46. 45.
    Rebentisch E (1988) Handbuch der medizinischen Katastrophenhilfe. Werk Verlag Dr. E Banaschewski, MünchenGoogle Scholar
  47. 46.
    Shirani KZ, BA Pruitt, AD Mason (1987) The influence of inhalation injury and pneumonia on burn mortality. Ann Surg 205:82PubMedCrossRefGoogle Scholar
  48. 47.
    Silverman SH, GF Purdne, JL Hunt, RO Bost (1988) Cyanide toxicity in burned patients. J Trauma 28:171PubMedCrossRefGoogle Scholar
  49. 48.
    Sunshine I, B Finkle (1964) The necessity for tissue studies in fatal cyanide poisoning. Int Arch Gewerbepath Gewerbehyg 20:558CrossRefGoogle Scholar
  50. 49.
    Scheulen JJ, AM Munster (1982) The Parkland formula in patients with burns and inhalation injury. J Trauma 22:869PubMedCrossRefGoogle Scholar
  51. 50.
    Stone HH, DW Rhame, JD Corbitt, KS Given, JD Martin (1967) Respiratory burns: a correlation of clinical and laboratory results. Ann Surg 165:157PubMedCrossRefGoogle Scholar
  52. 51.
    Stronin J, C Hales (1990) Pulmonary disorders in the burn patient. In: Martyn JAJ (ed) Acute management of the burned patient. WB Sauners Comp, Philadelphia, London, TorontoGoogle Scholar
  53. 52.
    Taylor FW, JL Gumbert (1965) Cause of death from burns: role of respiratory damage. Ann Surg 161:497PubMedCrossRefGoogle Scholar
  54. 53.
    Terrill JB, RR Montgomery, CF Reinhardt (1978) Toxic gases from fires. Science 200:1343PubMedCrossRefGoogle Scholar
  55. 54.
    Thompson PB, DN Herndon, DL Traber, S Abston (1986) Effect on mortality of inhalation injury. J Trauma 26:163PubMedCrossRefGoogle Scholar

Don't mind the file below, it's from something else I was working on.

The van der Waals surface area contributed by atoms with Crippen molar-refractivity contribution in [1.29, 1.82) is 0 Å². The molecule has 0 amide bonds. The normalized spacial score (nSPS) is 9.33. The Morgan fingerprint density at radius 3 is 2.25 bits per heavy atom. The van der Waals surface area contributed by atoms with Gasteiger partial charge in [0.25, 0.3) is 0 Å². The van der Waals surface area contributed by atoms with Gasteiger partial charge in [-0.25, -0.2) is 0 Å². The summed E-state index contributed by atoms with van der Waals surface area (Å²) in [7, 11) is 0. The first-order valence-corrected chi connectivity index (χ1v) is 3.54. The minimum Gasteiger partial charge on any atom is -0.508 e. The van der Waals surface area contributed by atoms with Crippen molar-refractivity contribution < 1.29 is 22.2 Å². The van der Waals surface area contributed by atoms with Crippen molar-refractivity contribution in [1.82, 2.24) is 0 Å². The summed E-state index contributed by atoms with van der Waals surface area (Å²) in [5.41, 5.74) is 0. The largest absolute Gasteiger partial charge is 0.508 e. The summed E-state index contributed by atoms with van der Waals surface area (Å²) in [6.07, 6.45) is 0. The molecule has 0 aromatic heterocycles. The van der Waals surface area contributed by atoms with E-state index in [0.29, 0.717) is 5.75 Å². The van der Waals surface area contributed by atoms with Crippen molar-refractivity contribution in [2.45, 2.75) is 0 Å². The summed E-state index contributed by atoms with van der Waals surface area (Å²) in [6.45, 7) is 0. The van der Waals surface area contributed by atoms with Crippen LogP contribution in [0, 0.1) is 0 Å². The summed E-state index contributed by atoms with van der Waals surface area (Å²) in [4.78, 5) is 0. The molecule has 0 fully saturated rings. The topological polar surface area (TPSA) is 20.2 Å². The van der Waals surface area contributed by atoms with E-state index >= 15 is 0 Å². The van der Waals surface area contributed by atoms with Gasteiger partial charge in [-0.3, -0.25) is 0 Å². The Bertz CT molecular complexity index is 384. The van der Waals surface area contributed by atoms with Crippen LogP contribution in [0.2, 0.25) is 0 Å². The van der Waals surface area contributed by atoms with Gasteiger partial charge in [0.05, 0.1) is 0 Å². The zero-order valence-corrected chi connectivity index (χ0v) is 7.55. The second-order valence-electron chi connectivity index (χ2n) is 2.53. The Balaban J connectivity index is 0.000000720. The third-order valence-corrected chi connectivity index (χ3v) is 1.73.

56. 55.
    Traber DL, HA Linares, DN Herndon (1988) The pathophysiology of inhalation injury — a review. Burns 14:357CrossRefGoogle Scholar
  57. 56.
    Tsuchiya Y, K Sumi (1967) Thermal decomposition products of polyvinyl chloride. J appl Chem 17:364CrossRefGoogle Scholar
  58. 57.
    Watanabe K, K Makino (1985) The role of carbon monoxide poisoning in the production of inhalation burns. Ann Plast Surg 14:23CrossRefGoogle Scholar
  59. 58.
    Waxman K (1987) Pulmonary Management. In: Achauer BM (ed) Management of the burned patient. Appleton u. Lange, Norwalk, Conn, Chap 10Google Scholar
  60. 59.
    Zikria BA, GC Weston, M Chodoff, JM Ferrer (1972) Smoke and carbon monoxide poisoning in fire victims. J Trauma 12:641PubMedCrossRefGoogle Scholar

Copyright information

© Dr. Dietrich Steinkopff Verlag, GmbH & Co. KG, Darmstadt 1991

Authors and Affiliations

  • R. Klose
    • 1
  1. 1.Abt. für Anästhesie und IntensivmedizinBG Unfallklinik LudwigshafenLudwigshafenDeutschland

Personalised recommendations